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As interest in keeping healthy expands globally, product emphasis has shifted from those that tout “low calories” or “no added sugar” to those that represent a healthier lifestyle. Social media has assisted this, with Instagram and Facebook, for example, supplying inspirational quotes and short videos focusing on the mantra of overall wellbeing. In this environment, coconut water has benefited. As a product with more potassium than a banana, no added sugar, no fat or cholesterol, as well as no preservatives, it is seeing strong growth across several markets, with for example, the Middle East and Africa seeing a growth of 17% over the last year. The strong performance is expected to continue over the forecast period.
Why didn’t people think of packaged coconut water before? This is surprising as coconut water is widely available on the streets of Brazil, Indonesia, Thailand, Sri Lanka and India. One reason that this opportunity had been previously overlooked was because fresh coconut water decomposes as soon as the coconut is cut and the water is often thrown away if not immediately consumed. Moreover, other parts of the coconut were deemed to be more valuable; the kernal being used to produce virgin and copra oil and the bran used for animal food and the husk for floor mats, brushes and mattresses. However, processing and packaging techniques have now developed further, allowing for an extended shelf life for coconut water. What has followed is the entry of pioneer brands and a marketing blitz to position coconut water as a healthy alternative within the juice and sport drink categories.
In the Middle East, the entry of coconut water is fairly recent, though it shows huge market potential for companies. Real momentum within the category gained traction when it exploded on social media as the “go to” drink of top celebrities. Gwyneth Paltrow was one of the first mainstream celebrities to fully embrace the benefits of coconut water and she was followed by others. Due to its functional benefits and hydration capability, coconut water might also be seen as the ideal drink during the holy month of Ramadan, alongside Vimto, to be consumed during Iftar in order to avoid dehydration and providing a source of electrolytes.
So how can companies benefit from this trend? Manufacturers wishing to enter the UAE and surrounding countries might showcase their offerings in regionally renowned events, such as Gulf Food or the Qatar International Food Festival. Major companies often list their products in order to engage with the horeca channel and known local distributors within the Middle East. Vita Coco, for example entered the UAE in 2014 through a local distributor called New Age Beverages (Hossani Group), which was able to offer extensive local knowledge. Most brands coming from the Philippines and Thailand have found local distributors in the region to help in smoothing their market entry. Moreover, different consumption tastes and budgets are directing product offerings, such as “not from concentrate” and “from concentrate (100% coconut water)” or products that contain 25% coconut water along with nata de coco (jelly), sugar and coconut flavoring.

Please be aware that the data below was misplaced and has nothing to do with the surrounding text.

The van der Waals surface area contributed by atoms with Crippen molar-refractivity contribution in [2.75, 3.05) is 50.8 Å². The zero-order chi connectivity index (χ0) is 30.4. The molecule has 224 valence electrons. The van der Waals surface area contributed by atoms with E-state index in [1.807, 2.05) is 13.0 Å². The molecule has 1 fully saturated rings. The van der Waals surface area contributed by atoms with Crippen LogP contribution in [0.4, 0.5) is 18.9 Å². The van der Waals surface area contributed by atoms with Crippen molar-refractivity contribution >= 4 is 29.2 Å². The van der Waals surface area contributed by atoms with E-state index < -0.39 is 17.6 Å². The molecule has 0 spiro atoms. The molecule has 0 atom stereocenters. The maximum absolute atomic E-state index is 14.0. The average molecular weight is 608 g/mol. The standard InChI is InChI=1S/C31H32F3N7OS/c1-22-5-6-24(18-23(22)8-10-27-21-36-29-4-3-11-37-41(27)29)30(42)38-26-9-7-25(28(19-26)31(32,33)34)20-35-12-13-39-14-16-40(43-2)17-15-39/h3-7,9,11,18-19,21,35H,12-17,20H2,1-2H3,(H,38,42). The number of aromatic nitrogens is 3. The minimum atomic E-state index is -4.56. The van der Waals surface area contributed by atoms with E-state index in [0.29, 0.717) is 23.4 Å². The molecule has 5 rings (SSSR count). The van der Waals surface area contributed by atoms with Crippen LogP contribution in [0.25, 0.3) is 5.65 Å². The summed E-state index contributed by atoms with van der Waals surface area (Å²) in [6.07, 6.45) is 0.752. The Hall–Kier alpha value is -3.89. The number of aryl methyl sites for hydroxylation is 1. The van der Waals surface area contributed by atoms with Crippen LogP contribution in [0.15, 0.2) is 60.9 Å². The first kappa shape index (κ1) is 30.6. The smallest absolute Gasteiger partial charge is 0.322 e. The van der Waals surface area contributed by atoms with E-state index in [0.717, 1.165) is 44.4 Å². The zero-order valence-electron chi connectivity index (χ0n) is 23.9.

At the supermarket aisle level, it can be seen that a number of brands have descended on the Middle Eastern markets. Already there are differences in pricing, with premium brands of coconut water alongside those at the lower end of the market, but lacking a mid-priced offering.
While initially coconut water was typically restricted to Tetra Pak cartons, there has been an evolution of packaging with some interesting formats, particularly in the premium range, for example Genuine Coconut, which can be consumed directly from the shell-like packaging. The product features a ring pull system on the top and can be consumed with a straw. This is similar to Pearl Royal Coconut, which has an outer coconut shaped packaging with a shrink wrap. Contained within it is a recyclable can that contains 310ml of coconut water.
Depending on who you ask, there are a few categories that coconut water can neatly fit into because of its dual proposition of hydration and nutrition. The pundits have lent their verdicts on the versatility of coconut water as it can form a base ingredient in other soft drinks, bringing in new consumers and boosting consumption occasions. Coconut water can now be found as a base ingredient in formulations encompassing RTD coffee, RTD tea, sports drinks, still drinks, as well as flavored milk in some countries. It is expected that more established players will be offering products that have coconut water as part of its formulation, as it lowers the calorific content of the offering and adds value to the product.
As with any emerging category, the current fragmentation seen will move along the consolidation lifecycle. The speed of consolidation is debatable; however, global brands such as Vita Coco are moving rapidly to build scale and create a global footprint. Most coconut water players will continue to approach this market with pre-established distributors and this is unlikely to change in the near future. On their end, distributors will bet on those brands they think have promise, while the smaller players will have a limited spectrum of independent distributors.
As it stands coconut water is already transitioning from a niche beverage to something that is consumed over lunch breaks by office workers, much like vitamin water. The market in the Middle East and Africa has much potential, though will likely see attrition in growth rates in both volume and value during the forecast period, as sourcing and price points are a few hurdles within the industry that need to be addressed. Nevertheless, coconut water still offers some promising opportunities.